1)    Try not to schedule activities more than 2 nights a week, so that most of your family is home at least 5 nights a week.

2)    Never let your kids eat in their bedroom.

3)    Don’t eat in front of the TV.  If your family has a favourite show that you like to watch together, record it and watch it after dinner.

4)    Put on some music that everybody likes so you’re more likely to hang around.

5)    Don’t let kids leave the table or eat dessert before everybody is finished.

6)    Get everyone involved in cleaning up.  I know Collett Smart often says they have their best conversations around the dishwasher; in our family it was always washing up.

7)    If it’s been a long day remember that everybody feels better after they’ve eaten.  Sometimes the best conversations come after dinner. A little treat or a hot chocolate after dinner might encourage the family to stick around and chat.  When I was a kid, sometimes after dinner one of us was allowed to go to the corner store and buy a Mars Bar and we would share it between all 6 of us and really savour each bite.

PS. Don’t fall into the trap of thinking it’s only important for families with kids at home.  If you’re a couple without kids or empty nesters whose kids have moved out, don’t get into the habit of eating in front of the TV, just because the house seems a bit empty. Even if it’s just the two of you, the benefits of eating together are going to pay off!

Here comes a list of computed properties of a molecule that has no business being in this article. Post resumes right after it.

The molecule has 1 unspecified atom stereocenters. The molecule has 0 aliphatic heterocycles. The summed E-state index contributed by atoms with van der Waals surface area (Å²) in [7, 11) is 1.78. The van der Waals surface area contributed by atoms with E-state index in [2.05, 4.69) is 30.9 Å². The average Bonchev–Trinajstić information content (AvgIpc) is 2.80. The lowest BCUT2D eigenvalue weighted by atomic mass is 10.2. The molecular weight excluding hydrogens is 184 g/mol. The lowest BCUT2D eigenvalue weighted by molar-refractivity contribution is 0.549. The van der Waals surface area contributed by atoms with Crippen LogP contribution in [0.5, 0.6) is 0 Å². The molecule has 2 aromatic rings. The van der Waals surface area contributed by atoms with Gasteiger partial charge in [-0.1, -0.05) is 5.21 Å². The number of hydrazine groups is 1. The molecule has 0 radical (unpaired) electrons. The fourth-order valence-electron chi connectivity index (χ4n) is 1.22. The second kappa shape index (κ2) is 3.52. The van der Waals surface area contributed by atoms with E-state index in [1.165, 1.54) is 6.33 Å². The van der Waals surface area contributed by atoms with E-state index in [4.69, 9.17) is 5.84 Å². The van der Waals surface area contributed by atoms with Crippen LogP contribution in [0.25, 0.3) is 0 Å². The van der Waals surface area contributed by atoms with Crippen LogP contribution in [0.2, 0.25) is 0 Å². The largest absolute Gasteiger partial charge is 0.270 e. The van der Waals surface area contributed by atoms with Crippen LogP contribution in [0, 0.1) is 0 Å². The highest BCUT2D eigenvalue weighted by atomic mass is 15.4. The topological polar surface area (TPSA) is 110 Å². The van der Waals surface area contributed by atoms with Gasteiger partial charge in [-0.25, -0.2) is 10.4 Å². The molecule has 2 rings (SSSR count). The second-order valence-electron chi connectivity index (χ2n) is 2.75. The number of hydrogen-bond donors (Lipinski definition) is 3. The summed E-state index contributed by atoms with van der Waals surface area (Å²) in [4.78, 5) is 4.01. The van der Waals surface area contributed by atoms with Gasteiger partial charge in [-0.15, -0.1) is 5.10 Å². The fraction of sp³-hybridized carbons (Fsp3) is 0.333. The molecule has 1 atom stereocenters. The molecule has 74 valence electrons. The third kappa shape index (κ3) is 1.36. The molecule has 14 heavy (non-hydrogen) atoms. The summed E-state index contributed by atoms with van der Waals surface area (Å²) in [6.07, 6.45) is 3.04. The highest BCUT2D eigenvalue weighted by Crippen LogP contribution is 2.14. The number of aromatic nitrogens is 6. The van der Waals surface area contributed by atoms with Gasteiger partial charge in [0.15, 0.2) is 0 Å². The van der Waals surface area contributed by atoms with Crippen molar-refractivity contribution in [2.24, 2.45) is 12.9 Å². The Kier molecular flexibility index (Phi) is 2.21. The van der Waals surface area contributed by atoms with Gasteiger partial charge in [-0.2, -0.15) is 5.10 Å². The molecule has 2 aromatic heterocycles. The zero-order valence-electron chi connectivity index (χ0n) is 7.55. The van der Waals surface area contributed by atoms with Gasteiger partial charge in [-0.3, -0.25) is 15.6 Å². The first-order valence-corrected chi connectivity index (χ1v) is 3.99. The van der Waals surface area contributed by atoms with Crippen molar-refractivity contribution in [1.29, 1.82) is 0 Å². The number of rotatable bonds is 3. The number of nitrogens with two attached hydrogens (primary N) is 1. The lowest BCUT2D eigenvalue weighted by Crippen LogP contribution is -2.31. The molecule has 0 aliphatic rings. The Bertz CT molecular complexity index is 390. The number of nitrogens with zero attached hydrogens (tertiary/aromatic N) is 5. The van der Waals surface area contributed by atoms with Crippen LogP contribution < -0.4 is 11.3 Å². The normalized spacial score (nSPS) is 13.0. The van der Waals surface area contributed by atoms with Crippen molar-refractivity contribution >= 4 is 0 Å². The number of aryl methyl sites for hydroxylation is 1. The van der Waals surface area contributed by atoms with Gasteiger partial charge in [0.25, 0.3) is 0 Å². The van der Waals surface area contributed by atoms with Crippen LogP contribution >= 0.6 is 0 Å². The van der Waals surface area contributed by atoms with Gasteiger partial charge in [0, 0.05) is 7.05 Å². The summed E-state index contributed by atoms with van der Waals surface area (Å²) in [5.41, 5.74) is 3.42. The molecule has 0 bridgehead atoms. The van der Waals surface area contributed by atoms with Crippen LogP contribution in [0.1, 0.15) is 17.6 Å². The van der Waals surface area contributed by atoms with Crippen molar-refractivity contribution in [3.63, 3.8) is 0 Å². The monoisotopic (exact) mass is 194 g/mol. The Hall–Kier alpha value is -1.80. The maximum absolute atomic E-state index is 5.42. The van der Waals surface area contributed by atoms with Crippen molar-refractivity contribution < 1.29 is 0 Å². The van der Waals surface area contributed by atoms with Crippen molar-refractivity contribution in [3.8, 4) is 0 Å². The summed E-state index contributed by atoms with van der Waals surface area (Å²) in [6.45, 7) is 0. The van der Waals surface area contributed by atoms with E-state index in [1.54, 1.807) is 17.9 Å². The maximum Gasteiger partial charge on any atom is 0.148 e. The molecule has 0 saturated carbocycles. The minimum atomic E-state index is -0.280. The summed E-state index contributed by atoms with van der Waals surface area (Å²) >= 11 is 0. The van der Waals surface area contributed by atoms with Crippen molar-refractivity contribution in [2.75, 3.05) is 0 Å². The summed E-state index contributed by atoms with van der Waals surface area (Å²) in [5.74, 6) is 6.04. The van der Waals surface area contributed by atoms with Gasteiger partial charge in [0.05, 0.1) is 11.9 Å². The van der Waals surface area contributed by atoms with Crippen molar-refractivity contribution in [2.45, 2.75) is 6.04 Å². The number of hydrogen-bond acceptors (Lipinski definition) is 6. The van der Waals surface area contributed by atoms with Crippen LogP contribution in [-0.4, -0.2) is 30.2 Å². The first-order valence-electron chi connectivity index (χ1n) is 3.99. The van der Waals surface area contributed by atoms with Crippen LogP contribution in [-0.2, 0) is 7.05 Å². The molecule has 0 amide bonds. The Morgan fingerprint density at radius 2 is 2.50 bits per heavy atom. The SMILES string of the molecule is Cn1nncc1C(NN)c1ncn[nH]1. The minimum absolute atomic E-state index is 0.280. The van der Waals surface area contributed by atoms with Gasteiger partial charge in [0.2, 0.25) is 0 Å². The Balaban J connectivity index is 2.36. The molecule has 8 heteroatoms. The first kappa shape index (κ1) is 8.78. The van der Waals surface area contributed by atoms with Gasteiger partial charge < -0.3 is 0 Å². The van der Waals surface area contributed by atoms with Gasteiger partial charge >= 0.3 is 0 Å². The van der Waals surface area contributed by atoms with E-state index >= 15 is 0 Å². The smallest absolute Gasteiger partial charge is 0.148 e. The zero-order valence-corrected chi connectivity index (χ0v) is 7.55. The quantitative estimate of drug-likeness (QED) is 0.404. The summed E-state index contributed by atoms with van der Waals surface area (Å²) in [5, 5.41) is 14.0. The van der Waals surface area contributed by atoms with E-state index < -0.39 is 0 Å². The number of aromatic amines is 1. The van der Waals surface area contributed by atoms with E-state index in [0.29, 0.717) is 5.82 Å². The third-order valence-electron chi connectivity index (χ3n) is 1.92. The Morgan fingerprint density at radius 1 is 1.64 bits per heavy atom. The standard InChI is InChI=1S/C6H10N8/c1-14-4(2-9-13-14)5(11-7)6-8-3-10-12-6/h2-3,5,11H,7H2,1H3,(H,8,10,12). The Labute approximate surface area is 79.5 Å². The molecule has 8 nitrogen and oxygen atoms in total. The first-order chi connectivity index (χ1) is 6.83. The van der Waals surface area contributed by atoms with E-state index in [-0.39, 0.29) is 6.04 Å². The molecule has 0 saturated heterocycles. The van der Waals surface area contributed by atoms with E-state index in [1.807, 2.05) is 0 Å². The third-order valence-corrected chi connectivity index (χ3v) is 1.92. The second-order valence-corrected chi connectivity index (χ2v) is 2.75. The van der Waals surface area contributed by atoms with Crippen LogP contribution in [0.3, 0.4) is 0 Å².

Does your family eat together most nights?  Or do work commitments or other activities make it impossible to eat as a family?  How do you find time to connect as a family?  What was your experience growing up?

When the second child comes along, it’s quite common for the first child to have a few issues!  A bit of jealousy that Mum’s so wrapped up in the baby, sometimes a bit of attention seeking behaviour.  So far we’ve had an incredibly smooth run.  Birdy has been nothing but adoring of her baby sister, which has been lovely.  But I do remember very early on, when I finished feeding Molly, that Caillie said to me, “C’mon Mum, now you have to look after this kid!”.  So even though she seems quite independent, she still needs to feel like I’m looking after her.

The Fairy Princess Castle

I think the age gap of five years between my children may have made things easier.  It helps that she can look after herself a little, or make a fairy princess castle out of sticky tape and a shoebox while I’m feeding the baby.  It also helps that she can understand her emotions and tell me how she’s feeling.  We haven’t had to deal with crazy attention-seeking tantrums or a fit of jealous rage where she hits the baby over the head with her barbie doll or bites it’s ear off when I’m not looking.   But because we haven’t had any obvious signs of jealousy I’ve probably been a bit slack about making sure Birdy knows she’s still just as special.  And I got a bit of a rude wake up call the other day.